Democratic, too, is the concept of human nature implicit in Smith's political economy. The much quoted phrase, "the propensity to truck, barter, and exchange one thing for another," appears early in the book in the section on the division of labour. Smith refused to speculate about the origin of that "certain propensity in human nature" — whether it is innate in human nature or a consequence of the "faculties of reason and speech". In either case, it is a basic trait "common to all men" — just as the "moral sentiments", in the earlier book, are common to all men. These are the modest attributes that make the labourer a fully moral being, capable and desirous of bettering himself, of exercising his interests, passions, and virtues, and of enjoying the liberty that is his right as a free individual and a responsible member of society. No enlightened despot, not even an enlightened philosopher or legislator, is required to activate these qualities or to regulate and harmonise them for the general good.
This common human nature has even more dramatic implications, for it means that all men share not only these modest virtues, but also the "natural talents" that make for a distinctive "genius and disposition".
The difference of natural talents in different men is, in reality, much less than we are aware of; and the very different genius which appears to distinguish men of different professions, when grown up to maturity, is not upon many occasions so much the cause as the effect of the division of labour. The difference between the most dissimilar characters, between a philosopher and a common street porter, for example, seems to arise not so much from nature, as from habit, custom, and education. . . By nature a philosopher is not in genius and disposition half so different from a street porter, as a mastiff is from a greyhound, or a greyhound from a spaniel, or this last from a shepherd's dog.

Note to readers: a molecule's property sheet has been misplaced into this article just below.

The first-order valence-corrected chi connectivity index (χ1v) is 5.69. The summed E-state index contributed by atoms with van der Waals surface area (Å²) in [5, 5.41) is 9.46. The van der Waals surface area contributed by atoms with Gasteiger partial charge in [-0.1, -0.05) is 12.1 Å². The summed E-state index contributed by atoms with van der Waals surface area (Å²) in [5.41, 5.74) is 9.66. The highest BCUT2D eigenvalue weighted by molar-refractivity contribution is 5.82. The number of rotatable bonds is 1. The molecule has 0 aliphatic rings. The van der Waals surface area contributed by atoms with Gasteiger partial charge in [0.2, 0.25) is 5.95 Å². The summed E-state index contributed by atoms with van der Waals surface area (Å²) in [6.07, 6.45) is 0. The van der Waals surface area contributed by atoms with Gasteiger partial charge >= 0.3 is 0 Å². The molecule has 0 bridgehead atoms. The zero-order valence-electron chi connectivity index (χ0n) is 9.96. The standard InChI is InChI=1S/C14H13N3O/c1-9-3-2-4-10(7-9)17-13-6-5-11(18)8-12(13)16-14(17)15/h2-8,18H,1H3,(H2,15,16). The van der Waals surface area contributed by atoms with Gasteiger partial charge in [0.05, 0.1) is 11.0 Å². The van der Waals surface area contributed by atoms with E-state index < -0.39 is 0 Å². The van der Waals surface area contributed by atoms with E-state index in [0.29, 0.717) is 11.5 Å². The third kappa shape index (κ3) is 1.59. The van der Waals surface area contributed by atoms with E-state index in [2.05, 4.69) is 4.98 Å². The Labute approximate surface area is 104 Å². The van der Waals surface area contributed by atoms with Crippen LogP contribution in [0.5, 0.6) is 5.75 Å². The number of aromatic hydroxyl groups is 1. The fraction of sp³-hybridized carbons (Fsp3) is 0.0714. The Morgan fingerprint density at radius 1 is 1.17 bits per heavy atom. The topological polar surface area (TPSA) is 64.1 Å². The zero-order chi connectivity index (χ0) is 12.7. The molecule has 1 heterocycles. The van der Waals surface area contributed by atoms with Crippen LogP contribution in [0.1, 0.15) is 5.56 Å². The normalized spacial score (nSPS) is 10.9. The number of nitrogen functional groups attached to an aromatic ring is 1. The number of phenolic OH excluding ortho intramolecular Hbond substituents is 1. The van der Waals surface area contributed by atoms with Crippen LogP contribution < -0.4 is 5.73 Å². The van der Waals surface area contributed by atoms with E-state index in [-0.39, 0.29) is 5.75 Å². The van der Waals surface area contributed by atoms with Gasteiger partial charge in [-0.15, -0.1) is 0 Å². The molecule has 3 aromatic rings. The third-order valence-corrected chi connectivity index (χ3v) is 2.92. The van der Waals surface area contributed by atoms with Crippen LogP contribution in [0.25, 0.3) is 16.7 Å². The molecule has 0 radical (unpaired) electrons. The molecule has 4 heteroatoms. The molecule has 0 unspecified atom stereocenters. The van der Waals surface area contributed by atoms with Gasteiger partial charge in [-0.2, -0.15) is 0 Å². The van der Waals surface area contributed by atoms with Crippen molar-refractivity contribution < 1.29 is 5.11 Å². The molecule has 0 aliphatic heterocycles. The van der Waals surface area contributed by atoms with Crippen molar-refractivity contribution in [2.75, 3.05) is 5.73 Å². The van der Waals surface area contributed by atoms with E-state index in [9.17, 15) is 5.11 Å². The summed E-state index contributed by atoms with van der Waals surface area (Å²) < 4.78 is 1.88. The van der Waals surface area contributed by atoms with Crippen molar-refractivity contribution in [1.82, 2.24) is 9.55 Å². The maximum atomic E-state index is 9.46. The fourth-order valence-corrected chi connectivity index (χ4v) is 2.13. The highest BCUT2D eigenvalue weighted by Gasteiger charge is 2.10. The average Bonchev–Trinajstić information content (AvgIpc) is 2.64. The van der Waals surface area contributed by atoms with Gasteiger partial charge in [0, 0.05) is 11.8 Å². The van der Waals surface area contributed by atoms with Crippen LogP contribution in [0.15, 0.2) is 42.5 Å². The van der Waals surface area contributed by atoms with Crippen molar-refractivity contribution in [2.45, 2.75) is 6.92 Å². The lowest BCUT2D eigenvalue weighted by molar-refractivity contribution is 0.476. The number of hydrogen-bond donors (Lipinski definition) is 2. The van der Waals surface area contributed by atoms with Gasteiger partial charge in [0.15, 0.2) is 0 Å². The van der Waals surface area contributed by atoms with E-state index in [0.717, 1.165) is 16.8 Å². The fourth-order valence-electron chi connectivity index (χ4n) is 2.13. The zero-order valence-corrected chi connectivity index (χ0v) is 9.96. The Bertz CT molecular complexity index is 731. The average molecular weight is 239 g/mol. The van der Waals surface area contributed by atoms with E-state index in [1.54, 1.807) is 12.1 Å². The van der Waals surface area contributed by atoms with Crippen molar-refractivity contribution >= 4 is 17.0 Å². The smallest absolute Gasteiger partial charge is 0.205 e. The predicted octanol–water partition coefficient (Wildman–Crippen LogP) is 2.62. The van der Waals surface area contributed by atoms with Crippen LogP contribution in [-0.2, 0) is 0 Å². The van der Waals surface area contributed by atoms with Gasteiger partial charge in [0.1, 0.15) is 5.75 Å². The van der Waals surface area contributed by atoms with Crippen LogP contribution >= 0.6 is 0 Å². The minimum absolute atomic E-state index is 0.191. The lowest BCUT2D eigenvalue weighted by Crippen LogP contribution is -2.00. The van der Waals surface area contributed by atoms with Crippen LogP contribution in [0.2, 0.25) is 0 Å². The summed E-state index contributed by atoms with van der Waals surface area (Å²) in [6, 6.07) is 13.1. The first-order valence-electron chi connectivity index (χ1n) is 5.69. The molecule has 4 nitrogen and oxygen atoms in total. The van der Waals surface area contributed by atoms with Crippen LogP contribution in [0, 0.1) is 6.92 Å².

Even today this stands as a bold assertion of the priority of nurture over nature, an affirmation of the natural equality of all people — not, to be sure, political, economic, or social equality, but a basic equality of human nature. Hume had earlier made a similar observation: "How nearly equal all men are in their bodily force, and even in their mental power and faculties, till cultivated by education." This may be one of the defining differences between the British and French Enlightenments. One of the most eminent of the French philosophes, writing about the same time as Smith, rejected any notion of the natural equality of men. When Helvétius was bold enough to suggest that circumstance, education, and interest account for differences in "l'esprit," Diderot rebuked him: "He has not seen the insurmountable barrier that separates a man destined by nature for a given function, from a man who only brings to that function industry, interest and attention."
A philosopher "not so different from a street porter" — this does not have quite the ring of that "self-evident" truth, "All men are created equal." Yet it does seem providential that The Wealth of Nations should have been published only months before the American Declaration of Independence. For its time and place, without the provocation of revolution or radical dissent, Smith's statement is memorable, all the more because it comes from one of Britain's most eminent philosophers — a political economist who was truly a moral philosopher.